Employers added a sizable 288,000 jobs in April.
Hiring in February and March was better than first thought.
The unemployment rate plunged to 6.3 percent from 6.7 percent.
At first glance, Friday’s U.S. jobs report suggested that the agonizingly slow 5-year-old economic recovery had burst into a full sprint.
Yet several cautionary signs emerged from the report, starting with that spectacular plunge in the unemployment rate.
Here’s why: The government uses two surveys for the jobs report. The job gain comes from a survey of businesses, the unemployment rate from a survey of households. Sometimes, the two conflict.
The survey of businesses showed 288,000 more jobs. Yet the household survey, in calculating unemployment, found that 73,000 fewer people had jobs.
Why did the unemployment rate sink? Because 806,000 fewer people were in the workforce. Many retired or ended their job hunts. And fewer-than-expected people began looking for work.
The unemployment rate typically drops when fewer people seek work: If they’re not hunting for a job, they’re not counted as unemployed.
All of which points to an underlying weakness in an otherwise-improving job market.
“When you have a robust economy, you don’t get these mixed messages,” said Douglas Holtz-Eakin, a former head of the Congressional Budget Office and now president of the conservative American Action Forum.
Here are five cautionary signs from April’s jobs report:
543,000 Fewer People Seeking Work
Let’s dive a bit deeper into that unemployment rate. People flow into and out of the job market each month. Some leave for school; others return, armed with a degree. Some quit to raise a family. Some apply for jobs after their kids start kindergarten. In April, the number of people who began looking for work fell off a statistical cliff.
This suggests that the recovery lacks the kind of gravitational force needed to draw more workers back into the fold. Just 58.9 percent of the working-age population holds a job. That’s down from 62.9 percent before the recession began at the end of 2007.
“We do not yet have a jobs recovery that is strong enough to really pull people in,” said Heidi Shierholz, an economist at the progressive Economic Policy Institute.
The number of people who began seeking work for the first time fell 126,000 from March, to roughly 1 million. The figure for new grads and parents who began looking was even bleaker: down 417,000 to 2.6 million.
If those 543,000 people combined had all started looking for work in April, the unemployment rate would be 6.6 percent — a dip from March’s 6.7 percent, rather than the plunge to 6.3 percent.
No Housing Rebound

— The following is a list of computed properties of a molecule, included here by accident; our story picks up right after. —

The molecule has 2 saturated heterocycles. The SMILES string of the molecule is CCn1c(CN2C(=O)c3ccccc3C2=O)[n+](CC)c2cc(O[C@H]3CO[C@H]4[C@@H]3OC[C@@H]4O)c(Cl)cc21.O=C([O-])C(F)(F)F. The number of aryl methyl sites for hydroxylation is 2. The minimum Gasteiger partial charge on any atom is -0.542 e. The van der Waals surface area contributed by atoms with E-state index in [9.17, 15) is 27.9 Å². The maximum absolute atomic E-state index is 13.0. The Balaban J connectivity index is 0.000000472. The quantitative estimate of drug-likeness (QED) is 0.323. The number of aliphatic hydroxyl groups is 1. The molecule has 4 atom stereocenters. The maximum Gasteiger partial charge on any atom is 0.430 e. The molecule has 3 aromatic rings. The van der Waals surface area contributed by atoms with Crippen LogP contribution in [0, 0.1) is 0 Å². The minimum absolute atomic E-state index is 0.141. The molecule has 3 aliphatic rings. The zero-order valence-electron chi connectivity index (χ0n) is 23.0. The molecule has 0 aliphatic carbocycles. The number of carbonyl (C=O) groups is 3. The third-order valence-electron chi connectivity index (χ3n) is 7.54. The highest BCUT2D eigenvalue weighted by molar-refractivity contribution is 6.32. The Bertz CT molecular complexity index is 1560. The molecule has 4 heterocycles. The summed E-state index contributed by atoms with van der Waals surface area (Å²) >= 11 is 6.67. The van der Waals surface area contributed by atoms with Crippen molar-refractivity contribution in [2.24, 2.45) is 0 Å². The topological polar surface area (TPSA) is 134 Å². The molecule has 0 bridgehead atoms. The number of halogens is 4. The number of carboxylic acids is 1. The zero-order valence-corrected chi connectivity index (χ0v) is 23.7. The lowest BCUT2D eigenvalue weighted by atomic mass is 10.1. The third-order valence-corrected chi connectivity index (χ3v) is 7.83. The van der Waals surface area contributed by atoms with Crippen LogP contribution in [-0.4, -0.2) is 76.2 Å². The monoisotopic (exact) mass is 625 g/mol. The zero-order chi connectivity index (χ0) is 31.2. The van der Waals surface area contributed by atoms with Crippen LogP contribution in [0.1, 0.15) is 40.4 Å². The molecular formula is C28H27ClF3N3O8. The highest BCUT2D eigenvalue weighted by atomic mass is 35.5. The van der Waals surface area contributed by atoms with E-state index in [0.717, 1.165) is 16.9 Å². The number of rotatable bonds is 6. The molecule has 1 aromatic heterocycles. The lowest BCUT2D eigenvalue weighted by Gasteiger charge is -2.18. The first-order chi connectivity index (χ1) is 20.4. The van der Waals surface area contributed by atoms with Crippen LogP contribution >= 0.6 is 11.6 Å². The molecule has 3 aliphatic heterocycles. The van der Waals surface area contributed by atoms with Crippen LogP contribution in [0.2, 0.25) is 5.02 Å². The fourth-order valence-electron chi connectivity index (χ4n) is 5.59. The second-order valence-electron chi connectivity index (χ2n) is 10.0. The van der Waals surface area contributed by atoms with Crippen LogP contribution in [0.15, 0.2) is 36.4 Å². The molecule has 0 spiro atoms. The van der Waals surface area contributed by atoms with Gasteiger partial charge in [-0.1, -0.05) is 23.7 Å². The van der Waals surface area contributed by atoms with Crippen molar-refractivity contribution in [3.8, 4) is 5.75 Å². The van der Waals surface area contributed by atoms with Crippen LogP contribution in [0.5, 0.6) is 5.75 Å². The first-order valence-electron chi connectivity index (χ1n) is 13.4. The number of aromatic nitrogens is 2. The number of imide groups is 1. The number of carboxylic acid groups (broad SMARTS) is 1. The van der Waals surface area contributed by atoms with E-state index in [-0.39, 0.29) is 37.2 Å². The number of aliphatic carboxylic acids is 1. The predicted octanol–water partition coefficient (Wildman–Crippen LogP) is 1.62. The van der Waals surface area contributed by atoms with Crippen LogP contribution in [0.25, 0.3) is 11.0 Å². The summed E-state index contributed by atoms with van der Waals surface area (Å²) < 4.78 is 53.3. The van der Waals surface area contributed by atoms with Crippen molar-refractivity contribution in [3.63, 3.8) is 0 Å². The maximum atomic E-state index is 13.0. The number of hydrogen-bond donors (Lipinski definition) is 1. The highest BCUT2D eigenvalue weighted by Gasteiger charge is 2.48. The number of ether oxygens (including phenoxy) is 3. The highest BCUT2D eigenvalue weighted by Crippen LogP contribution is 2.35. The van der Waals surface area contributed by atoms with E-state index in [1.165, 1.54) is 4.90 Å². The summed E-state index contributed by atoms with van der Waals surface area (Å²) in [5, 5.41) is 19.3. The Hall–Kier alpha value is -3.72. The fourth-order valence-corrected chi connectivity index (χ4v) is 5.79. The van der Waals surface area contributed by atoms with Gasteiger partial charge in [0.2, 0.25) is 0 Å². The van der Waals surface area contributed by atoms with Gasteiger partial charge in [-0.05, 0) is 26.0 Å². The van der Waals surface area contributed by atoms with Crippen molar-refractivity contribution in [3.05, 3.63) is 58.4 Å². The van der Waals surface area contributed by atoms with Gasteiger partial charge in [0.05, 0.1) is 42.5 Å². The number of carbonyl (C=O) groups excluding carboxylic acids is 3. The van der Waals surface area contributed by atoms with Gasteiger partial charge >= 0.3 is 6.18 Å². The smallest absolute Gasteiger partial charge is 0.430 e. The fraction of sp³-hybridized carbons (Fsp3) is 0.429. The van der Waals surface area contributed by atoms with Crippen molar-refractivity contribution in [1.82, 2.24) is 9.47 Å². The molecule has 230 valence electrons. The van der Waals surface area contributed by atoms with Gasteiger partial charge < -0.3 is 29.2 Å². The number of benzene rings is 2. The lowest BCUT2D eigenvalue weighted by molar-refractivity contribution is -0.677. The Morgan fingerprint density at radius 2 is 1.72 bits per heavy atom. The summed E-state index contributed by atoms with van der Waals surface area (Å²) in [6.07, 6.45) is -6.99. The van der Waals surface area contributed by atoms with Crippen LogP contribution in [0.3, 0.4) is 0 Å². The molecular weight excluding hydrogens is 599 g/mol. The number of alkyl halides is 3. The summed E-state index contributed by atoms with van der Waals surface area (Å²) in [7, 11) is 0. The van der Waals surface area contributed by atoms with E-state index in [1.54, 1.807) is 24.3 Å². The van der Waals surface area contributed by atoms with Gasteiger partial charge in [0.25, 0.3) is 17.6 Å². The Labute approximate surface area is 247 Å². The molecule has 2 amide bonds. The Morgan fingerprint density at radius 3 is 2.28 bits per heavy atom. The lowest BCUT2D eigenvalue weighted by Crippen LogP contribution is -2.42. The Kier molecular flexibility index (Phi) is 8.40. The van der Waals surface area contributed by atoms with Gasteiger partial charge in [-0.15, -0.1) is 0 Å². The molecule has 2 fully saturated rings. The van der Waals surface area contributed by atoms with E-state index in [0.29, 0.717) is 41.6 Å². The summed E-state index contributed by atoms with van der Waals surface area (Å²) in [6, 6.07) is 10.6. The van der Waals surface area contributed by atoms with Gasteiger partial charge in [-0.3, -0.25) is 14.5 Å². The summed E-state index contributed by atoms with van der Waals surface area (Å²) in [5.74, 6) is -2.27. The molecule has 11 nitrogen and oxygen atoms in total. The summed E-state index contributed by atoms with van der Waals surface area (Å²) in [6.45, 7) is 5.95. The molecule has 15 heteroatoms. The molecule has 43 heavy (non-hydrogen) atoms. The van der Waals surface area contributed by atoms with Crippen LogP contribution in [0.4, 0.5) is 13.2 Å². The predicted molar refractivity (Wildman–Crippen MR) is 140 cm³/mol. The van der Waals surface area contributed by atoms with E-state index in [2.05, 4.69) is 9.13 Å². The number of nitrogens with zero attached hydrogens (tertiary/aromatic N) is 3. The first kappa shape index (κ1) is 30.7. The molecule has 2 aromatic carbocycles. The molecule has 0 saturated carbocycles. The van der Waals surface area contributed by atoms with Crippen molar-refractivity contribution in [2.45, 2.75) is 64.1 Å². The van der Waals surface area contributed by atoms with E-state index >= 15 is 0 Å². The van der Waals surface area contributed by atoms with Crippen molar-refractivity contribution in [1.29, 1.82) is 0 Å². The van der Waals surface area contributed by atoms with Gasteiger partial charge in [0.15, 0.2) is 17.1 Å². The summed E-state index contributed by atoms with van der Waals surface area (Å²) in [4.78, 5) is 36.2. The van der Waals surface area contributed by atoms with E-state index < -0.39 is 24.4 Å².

Builders added 32,000 workers in April. But just 41 percent of them were for constructing homes. That share is usually around 50 percent. The lower figure likely reflects how much housing has cooled this year after a solid improvement in 2013. Sales of new homes plunged 14.5 percent last month, according to the Commerce Department.
Friday’s report suggested that homebuilding could remain sluggish.
“You see that in the hiring numbers,” said Steve Blitz, chief economist at ITG Investment Research. “You see it in the borrowing numbers. And you see it in the value of private construction put in place.”
High School Grads and Dropouts Losing Out
People who’ve never been to college — about a third of workers older than 25 — are struggling. More than 200,000 high school dropouts lost jobs last month. So did 276,000 high school graduates. This group isn’t sharing in a recovery in which college has become practically a pre-requisite. Only 54.3 percent of high school grads either have a job or are looking for one. That’s down from roughly 60 percent before the recession.
Average weekly paychecks didn’t budge in April. They were $838.70, exactly as in March. Stagnant pay could slow growth, since about 70 percent of economic activity comes from consumers. They can’t ramp up spending unless their wages rise. “Firms are hiring again, but we still need wages to rise faster if the economy is to really accelerate,” said Joel Naroff, president of Naroff Economics.
45,000 More Men Working Two Full-Time Jobs
Imagine juggling two full-time jobs. About 198,000 men managed this balancing act last month — a sharp increase of 45,000 year-over-year. True, that’s a small share of the 145.7 million working Americans. But it reveals something critical in an economy in which several million Americans can’t land one job, let alone two.
The number of Americans with two full-time jobs usually rises when times are flush and reliable employees are hard to find. That’s not true now. Nearly 3.5 million people have been jobless for more than six months. When people take a second job, they do benefit financially as individuals. Yet it means someone else is stuck on the unemployment rolls without any job. The trend suggests that many employers are writing off some of the unemployed in favor of those already holding a job.
“That’s 45,000 other people who didn’t get a job,” said Shierholz of the Economic Policy Institute.